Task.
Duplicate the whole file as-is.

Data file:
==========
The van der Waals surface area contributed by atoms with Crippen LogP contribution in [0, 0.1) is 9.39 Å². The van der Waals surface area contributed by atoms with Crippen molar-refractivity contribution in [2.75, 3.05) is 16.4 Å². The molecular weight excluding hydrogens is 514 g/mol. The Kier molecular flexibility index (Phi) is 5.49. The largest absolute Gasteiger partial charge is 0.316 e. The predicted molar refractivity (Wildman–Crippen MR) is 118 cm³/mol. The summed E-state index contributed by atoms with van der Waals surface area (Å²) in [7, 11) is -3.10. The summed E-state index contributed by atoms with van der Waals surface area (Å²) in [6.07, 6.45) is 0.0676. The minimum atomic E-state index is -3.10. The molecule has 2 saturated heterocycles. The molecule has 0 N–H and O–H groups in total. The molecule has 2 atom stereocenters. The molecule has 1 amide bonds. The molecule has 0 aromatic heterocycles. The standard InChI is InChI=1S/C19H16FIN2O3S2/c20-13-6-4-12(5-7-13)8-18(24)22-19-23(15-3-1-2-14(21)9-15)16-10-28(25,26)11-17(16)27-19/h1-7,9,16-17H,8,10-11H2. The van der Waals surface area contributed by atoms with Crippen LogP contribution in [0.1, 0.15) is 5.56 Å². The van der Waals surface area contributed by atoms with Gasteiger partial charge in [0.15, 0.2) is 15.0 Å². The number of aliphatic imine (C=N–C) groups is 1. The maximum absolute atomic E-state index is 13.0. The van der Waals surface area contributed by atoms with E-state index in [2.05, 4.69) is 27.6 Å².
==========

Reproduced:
The van der Waals surface area contributed by atoms with Crippen LogP contribution in [0, 0.1) is 9.39 Å². The van der Waals surface area contributed by atoms with Crippen molar-refractivity contribution in [2.75, 3.05) is 16.4 Å². The molecular weight excluding hydrogens is 514 g/mol. The Kier molecular flexibility index (Phi) is 5.49. The largest absolute Gasteiger partial charge is 0.316 e. The predicted molar refractivity (Wildman–Crippen MR) is 118 cm³/mol. The summed E-state index contributed by atoms with van der Waals surface area (Å²) in [7, 11) is -3.10. The summed E-state index contributed by atoms with van der Waals surface area (Å²) in [6.07, 6.45) is 0.0676. The minimum atomic E-state index is -3.10. The molecule has 2 saturated heterocycles. The molecule has 0 N–H and O–H groups in total. The molecule has 2 atom stereocenters. The molecule has 1 amide bonds. The molecule has 0 aromatic heterocycles. The standard InChI is InChI=1S/C19H16FIN2O3S2/c20-13-6-4-12(5-7-13)8-18(24)22-19-23(15-3-1-2-14(21)9-15)16-10-28(25,26)11-17(16)27-19/h1-7,9,16-17H,8,10-11H2. The van der Waals surface area contributed by atoms with Crippen LogP contribution in [0.1, 0.15) is 5.56 Å². The van der Waals surface area contributed by atoms with Gasteiger partial charge in [0.15, 0.2) is 15.0 Å². The number of aliphatic imine (C=N–C) groups is 1. The maximum absolute atomic E-state index is 13.0. The van der Waals surface area contributed by atoms with E-state index in [2.05, 4.69) is 27.6 Å².